When my hair was straightened I felt a satisfaction I cannot explain to you. I looked in the mirror and felt, at once, older, more attractive. I stood out a little less. (This was in high school, you know, before we realized that the things that made us different were the things that made us interesting.) Relaxing was $70 every time, and periodic hair straightenings were $35. We have never calculated our hair expenditure but I will do that here, now. $3500 between my mother, sister, and I, every year.
But we paid the money, as so many black families do.
In high school, I tried everything to blend in, trying desperately to brush my hair flat and sometimes retreating to the washroom in the middle of class to make sure the style held. Somehow my beauty was in constant flux, prone to sudden decrease depending on how my hair decided to act that day, sticking up in ways my white friends weren’t used to (but that black hair tends to.) I would flat twist the front of my hair and try to coax it into styles that my hair did not want to be in—ponytails, for example—styles that were not meant for black people. I figured out how to tie a neat bun and wore my hair this way for much of my adolescence. My hair began to take up disproportionate space in my mind. I was constantly worried people were looking, or that my hair had freed itself from my very deliberate bun.
Like many, in the tumult of adolescence, I would sometimes find myself unhappy for reasons I could not explain. So, if I was feeling low, I would try to trace back the emotion to the root source, and this worked swimmingly, making me more self-aware over time, and more conscious of the things bothered me most. Sometimes, I could trace my unease back to something someone had said earlier on in the day, but most often my mood was directly correlated with how my hair looked that day.
If it was straight, I was upbeat, and felt beautiful. If it wasn’t, the day seemed gloomier, and I was unhappy. This was what it came down to.
As high school went on, it became annoying to try to outline the fundamentals of kinky hair to my friends on a daily basis; everyone seemed very underexposed and I was embarrassed on their behalf, yet I still felt like I was the one doing something wrong somehow. (There were so few black kids in my high school that it was very easy to feel like the odd one out.)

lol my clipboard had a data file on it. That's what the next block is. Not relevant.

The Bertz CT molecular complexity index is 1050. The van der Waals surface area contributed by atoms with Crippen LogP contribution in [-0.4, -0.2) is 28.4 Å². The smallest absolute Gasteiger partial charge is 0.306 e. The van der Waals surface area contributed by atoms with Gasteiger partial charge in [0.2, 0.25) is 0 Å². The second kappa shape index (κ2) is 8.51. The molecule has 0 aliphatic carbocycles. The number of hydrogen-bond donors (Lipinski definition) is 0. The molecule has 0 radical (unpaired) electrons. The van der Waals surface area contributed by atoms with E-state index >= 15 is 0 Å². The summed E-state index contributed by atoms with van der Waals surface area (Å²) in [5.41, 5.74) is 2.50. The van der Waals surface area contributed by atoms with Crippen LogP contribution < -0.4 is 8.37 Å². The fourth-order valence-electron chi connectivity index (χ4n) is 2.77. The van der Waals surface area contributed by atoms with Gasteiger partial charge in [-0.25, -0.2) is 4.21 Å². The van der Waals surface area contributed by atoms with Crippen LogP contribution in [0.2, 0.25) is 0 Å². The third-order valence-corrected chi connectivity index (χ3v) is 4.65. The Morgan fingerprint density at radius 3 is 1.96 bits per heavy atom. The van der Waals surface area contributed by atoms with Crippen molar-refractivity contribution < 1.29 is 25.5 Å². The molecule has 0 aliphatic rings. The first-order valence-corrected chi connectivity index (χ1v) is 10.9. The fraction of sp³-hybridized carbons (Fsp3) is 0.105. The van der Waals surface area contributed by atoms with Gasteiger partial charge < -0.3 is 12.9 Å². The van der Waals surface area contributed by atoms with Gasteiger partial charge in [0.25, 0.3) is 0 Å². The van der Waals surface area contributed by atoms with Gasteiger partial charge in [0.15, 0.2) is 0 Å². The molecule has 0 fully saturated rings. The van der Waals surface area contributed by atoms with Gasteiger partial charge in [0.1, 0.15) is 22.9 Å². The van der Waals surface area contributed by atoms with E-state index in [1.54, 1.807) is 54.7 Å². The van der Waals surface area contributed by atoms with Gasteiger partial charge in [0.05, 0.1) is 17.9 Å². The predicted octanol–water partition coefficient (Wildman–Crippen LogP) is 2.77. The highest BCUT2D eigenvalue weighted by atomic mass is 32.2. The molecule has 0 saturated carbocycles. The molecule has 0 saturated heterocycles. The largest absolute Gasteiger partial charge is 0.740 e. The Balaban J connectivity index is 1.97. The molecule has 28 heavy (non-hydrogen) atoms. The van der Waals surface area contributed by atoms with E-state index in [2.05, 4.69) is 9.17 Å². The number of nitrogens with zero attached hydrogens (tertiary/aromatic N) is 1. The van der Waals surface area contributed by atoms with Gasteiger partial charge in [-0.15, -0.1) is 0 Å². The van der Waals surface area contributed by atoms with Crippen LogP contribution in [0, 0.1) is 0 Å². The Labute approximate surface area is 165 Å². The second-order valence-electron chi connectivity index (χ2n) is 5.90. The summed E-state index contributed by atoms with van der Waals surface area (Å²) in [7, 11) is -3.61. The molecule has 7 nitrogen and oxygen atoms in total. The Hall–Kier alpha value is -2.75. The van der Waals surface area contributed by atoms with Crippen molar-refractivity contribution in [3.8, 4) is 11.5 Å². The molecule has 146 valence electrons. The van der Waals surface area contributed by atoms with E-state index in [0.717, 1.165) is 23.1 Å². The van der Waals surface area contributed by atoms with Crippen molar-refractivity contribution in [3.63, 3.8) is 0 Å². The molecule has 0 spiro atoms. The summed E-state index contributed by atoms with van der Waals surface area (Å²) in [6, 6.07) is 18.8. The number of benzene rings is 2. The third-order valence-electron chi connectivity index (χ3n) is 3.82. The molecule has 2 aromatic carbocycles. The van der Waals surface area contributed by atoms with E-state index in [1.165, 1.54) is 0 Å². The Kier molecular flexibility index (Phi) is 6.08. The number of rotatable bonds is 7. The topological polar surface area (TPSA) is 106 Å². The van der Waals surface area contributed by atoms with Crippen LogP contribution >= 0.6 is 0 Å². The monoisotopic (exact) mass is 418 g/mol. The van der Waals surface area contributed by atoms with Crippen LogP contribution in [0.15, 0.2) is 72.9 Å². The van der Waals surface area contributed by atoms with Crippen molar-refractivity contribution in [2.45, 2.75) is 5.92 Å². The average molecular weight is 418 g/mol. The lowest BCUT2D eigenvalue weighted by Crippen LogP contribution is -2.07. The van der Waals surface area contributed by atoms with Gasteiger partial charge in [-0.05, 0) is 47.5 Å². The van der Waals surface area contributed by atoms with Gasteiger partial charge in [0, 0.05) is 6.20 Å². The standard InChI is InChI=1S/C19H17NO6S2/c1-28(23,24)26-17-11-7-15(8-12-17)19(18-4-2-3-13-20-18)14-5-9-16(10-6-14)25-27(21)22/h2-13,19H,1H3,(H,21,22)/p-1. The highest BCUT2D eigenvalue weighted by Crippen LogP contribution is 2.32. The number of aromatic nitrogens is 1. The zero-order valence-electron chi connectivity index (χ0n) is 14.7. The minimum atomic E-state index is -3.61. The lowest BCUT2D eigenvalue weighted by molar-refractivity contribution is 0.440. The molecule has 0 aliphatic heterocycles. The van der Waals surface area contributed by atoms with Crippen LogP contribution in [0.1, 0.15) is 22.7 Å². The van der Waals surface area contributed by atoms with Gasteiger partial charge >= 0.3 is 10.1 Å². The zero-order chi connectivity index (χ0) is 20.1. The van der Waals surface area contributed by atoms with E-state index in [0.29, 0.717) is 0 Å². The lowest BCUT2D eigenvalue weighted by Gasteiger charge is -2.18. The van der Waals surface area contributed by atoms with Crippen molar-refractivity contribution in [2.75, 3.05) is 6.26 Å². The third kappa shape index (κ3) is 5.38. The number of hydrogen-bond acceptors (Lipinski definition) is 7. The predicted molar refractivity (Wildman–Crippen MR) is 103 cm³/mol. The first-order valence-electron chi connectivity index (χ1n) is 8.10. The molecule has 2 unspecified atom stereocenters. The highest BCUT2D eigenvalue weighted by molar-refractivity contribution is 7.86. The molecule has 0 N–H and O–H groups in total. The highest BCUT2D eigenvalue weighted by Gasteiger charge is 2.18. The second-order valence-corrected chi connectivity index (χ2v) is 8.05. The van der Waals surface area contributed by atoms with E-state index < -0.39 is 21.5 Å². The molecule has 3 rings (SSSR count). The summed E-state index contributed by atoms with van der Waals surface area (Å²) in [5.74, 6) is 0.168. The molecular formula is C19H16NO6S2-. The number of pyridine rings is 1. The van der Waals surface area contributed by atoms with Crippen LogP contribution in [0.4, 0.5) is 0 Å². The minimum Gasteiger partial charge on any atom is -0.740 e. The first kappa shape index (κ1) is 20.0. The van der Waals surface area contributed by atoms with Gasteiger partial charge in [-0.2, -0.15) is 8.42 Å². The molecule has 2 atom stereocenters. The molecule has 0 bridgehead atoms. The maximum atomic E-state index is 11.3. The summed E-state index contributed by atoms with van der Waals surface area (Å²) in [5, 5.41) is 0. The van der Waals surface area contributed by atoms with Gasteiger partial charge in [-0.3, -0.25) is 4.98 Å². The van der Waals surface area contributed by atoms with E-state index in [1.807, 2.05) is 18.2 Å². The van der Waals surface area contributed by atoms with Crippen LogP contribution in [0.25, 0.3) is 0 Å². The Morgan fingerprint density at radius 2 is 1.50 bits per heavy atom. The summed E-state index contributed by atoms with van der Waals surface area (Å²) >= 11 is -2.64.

“My hair is so frizzy today, it looks like an afro,” my non-black friends would say, frowning into the mirror in the washroom. Or: “With this humidity my hair puffs up like an afro.” The word afro always had a negative connotation, and I wondered if they realized that’s what my hair was: afro-textured. I thought their complaints ridiculous, and felt a mild resentment and jealousy that they could roll out of bed and wear their hair as it was.
At sleepovers with our friends, my sister, and I always faced a dilemma with regard to our satin scarves. It was a cultural norm tying them on at night, and we felt strange without them. Tying your hair with satin not only maintains whatever style you’re trying to wear but also prevents harsh rubbing and breakage from cotton pillowcases. But at sleepovers, we didn’t want to make our white friends uncomfortable. So, sometimes we wore our scarves, but most times we didn’t.
Owing to the racial make-up of our neighbourhood, my sister and I had very few black friends growing up, so the people we talked to the most about our hair was our family. At family gatherings, we would quickly start in on hair talk. What we were doing, what products we were using. Trading ideas. Some family friends would complain they suspected they had been passed over for jobs because of their hairstyles, and vowed never to enter the interview room with their natural hair again. This is not a new thing.